Back to Newbrook Farm (RSPCA Birmingham) again today.
Even though our appointment is at 8.10 a.m. the traffic is already nose to tail in Kings Norton and Cotteridge. We arrive with two minutes left to walk up the long drive. Isis senses the urgency and stops to smell every post, blade of grass and fallen leaf.
Once inside she dances under the overhead lighting to the accompaniment of her castinet teeth and sharp, excited yips. We are soon offered a room of our own to wait in. But not before three members of staff have gathered behind the reception desk to watch the display. “I’ve never seen that before”, declares a vet. The others nod in agreement.
Isis waits quietly in the ante-room and then behaves impeccably in the consulting room as James, the vet, examines the evidence: two bitten back paws, bald patches on front paws and clear evidence elsewhere of amateur hair layering – by Isis, not me.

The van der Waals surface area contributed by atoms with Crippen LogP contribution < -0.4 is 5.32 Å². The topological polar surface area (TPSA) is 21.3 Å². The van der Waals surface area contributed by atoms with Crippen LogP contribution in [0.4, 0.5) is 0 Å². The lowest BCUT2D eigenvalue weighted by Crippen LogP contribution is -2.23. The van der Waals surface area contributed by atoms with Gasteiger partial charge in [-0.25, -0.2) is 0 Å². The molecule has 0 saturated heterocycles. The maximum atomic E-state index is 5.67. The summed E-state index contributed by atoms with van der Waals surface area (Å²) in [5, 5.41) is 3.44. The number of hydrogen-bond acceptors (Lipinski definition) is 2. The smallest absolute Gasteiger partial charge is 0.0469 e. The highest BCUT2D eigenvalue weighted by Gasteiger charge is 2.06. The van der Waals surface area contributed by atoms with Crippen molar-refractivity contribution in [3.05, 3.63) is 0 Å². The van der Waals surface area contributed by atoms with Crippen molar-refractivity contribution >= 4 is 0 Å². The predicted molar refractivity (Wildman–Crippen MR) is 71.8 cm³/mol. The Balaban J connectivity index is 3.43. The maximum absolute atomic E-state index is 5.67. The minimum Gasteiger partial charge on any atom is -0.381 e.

James thinks that the next step is to eliminate any possibility of skin irritation before we call in the dog psychiatrist. He prescribes a course of low dosage steroids and wants to see her again before the new year. On the way home I contemplate the possibility that the steroids will make my dog’s already voracious appetite even worse. But I decide that I will not notice any difference – unless she eats her dish.
So, we will: stop the Metacam, continue with the hopefully de-stressing Zylekène, and begin the steroids. I will not try the DAP collar (with its calming pheromones) until we have seen whether the steroids have any effect on the self-harming.
If they don’t, I may wear the DAP collar and take the Zylekène.
Isis came from the Aeza cat and dog rescue and adoption centre in Aljezur, Portugal. For information about adopting an animal from the centre, contact firstname.lastname@example.org or www.dogwatchuk.com